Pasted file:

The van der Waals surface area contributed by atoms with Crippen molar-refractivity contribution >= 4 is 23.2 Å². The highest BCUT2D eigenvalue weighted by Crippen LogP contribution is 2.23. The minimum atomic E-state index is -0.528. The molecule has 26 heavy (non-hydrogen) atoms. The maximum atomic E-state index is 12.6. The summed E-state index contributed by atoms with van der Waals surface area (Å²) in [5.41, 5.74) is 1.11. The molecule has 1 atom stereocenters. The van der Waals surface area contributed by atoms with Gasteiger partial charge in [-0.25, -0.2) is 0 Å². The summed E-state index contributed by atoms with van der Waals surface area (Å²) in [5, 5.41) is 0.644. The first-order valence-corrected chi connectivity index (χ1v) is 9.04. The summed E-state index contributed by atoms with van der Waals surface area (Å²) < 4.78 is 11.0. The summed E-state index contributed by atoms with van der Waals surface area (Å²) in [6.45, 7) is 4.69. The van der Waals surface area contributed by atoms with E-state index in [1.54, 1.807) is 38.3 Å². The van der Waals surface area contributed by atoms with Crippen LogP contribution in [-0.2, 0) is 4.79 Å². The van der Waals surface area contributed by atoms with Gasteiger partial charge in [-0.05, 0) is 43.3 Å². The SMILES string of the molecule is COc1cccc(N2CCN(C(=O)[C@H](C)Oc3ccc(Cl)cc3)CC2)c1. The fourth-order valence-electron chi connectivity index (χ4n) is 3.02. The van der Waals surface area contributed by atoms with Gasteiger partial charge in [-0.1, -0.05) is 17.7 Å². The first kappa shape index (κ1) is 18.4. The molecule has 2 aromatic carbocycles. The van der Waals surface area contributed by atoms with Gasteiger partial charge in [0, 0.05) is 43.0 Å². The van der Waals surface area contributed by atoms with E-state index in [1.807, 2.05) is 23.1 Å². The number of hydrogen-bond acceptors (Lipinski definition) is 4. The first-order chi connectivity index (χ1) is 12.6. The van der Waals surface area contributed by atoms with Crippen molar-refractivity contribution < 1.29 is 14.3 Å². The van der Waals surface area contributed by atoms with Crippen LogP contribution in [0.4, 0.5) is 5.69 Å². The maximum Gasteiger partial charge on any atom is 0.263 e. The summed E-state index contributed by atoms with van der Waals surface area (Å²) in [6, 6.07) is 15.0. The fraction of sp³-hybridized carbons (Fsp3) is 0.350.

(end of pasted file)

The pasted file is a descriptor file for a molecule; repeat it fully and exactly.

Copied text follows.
The van der Waals surface area contributed by atoms with Crippen molar-refractivity contribution >= 4 is 23.2 Å². The highest BCUT2D eigenvalue weighted by Crippen LogP contribution is 2.23. The minimum atomic E-state index is -0.528. The molecule has 26 heavy (non-hydrogen) atoms. The maximum atomic E-state index is 12.6. The summed E-state index contributed by atoms with van der Waals surface area (Å²) in [5.41, 5.74) is 1.11. The molecule has 1 atom stereocenters. The van der Waals surface area contributed by atoms with Gasteiger partial charge in [-0.25, -0.2) is 0 Å². The summed E-state index contributed by atoms with van der Waals surface area (Å²) in [5, 5.41) is 0.644. The first-order valence-corrected chi connectivity index (χ1v) is 9.04. The summed E-state index contributed by atoms with van der Waals surface area (Å²) < 4.78 is 11.0. The summed E-state index contributed by atoms with van der Waals surface area (Å²) in [6.45, 7) is 4.69. The van der Waals surface area contributed by atoms with E-state index in [1.54, 1.807) is 38.3 Å². The van der Waals surface area contributed by atoms with Crippen LogP contribution in [-0.2, 0) is 4.79 Å². The van der Waals surface area contributed by atoms with Gasteiger partial charge in [-0.05, 0) is 43.3 Å². The SMILES string of the molecule is COc1cccc(N2CCN(C(=O)[C@H](C)Oc3ccc(Cl)cc3)CC2)c1. The fourth-order valence-electron chi connectivity index (χ4n) is 3.02. The van der Waals surface area contributed by atoms with Gasteiger partial charge in [-0.1, -0.05) is 17.7 Å². The first kappa shape index (κ1) is 18.4. The molecule has 2 aromatic carbocycles. The van der Waals surface area contributed by atoms with Gasteiger partial charge in [0, 0.05) is 43.0 Å². The van der Waals surface area contributed by atoms with E-state index in [1.807, 2.05) is 23.1 Å². The number of hydrogen-bond acceptors (Lipinski definition) is 4. The first-order chi connectivity index (χ1) is 12.6. The van der Waals surface area contributed by atoms with Crippen molar-refractivity contribution < 1.29 is 14.3 Å². The van der Waals surface area contributed by atoms with Crippen LogP contribution in [0.4, 0.5) is 5.69 Å². The maximum Gasteiger partial charge on any atom is 0.263 e. The summed E-state index contributed by atoms with van der Waals surface area (Å²) in [6, 6.07) is 15.0. The fraction of sp³-hybridized carbons (Fsp3) is 0.350.